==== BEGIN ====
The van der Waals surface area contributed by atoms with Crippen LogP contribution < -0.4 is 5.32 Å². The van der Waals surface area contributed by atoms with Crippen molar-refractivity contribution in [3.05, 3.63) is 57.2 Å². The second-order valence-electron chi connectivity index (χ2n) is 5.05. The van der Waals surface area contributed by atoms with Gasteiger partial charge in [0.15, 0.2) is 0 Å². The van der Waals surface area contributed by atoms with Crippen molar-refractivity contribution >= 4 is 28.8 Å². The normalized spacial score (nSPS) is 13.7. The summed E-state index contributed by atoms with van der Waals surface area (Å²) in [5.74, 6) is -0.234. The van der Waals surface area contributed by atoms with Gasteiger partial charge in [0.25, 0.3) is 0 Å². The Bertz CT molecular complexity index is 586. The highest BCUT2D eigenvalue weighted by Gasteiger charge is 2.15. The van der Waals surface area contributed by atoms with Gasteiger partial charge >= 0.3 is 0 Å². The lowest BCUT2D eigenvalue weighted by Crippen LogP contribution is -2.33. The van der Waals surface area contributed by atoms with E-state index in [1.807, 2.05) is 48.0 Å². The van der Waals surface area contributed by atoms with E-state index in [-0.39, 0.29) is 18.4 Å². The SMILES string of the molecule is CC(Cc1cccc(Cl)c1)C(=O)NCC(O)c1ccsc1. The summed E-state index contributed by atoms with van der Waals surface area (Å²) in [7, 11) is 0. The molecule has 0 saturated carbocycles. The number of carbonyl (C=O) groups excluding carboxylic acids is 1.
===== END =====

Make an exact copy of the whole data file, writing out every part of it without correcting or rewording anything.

The van der Waals surface area contributed by atoms with Crippen LogP contribution < -0.4 is 5.32 Å². The van der Waals surface area contributed by atoms with Crippen molar-refractivity contribution in [3.05, 3.63) is 57.2 Å². The second-order valence-electron chi connectivity index (χ2n) is 5.05. The van der Waals surface area contributed by atoms with Gasteiger partial charge in [0.15, 0.2) is 0 Å². The van der Waals surface area contributed by atoms with Crippen molar-refractivity contribution >= 4 is 28.8 Å². The normalized spacial score (nSPS) is 13.7. The summed E-state index contributed by atoms with van der Waals surface area (Å²) in [5.74, 6) is -0.234. The van der Waals surface area contributed by atoms with Gasteiger partial charge in [0.25, 0.3) is 0 Å². The Bertz CT molecular complexity index is 586. The highest BCUT2D eigenvalue weighted by Gasteiger charge is 2.15. The van der Waals surface area contributed by atoms with Gasteiger partial charge >= 0.3 is 0 Å². The lowest BCUT2D eigenvalue weighted by Crippen LogP contribution is -2.33. The van der Waals surface area contributed by atoms with E-state index in [1.807, 2.05) is 48.0 Å². The van der Waals surface area contributed by atoms with E-state index in [-0.39, 0.29) is 18.4 Å². The SMILES string of the molecule is CC(Cc1cccc(Cl)c1)C(=O)NCC(O)c1ccsc1. The summed E-state index contributed by atoms with van der Waals surface area (Å²) in [7, 11) is 0. The molecule has 0 saturated carbocycles. The number of carbonyl (C=O) groups excluding carboxylic acids is 1.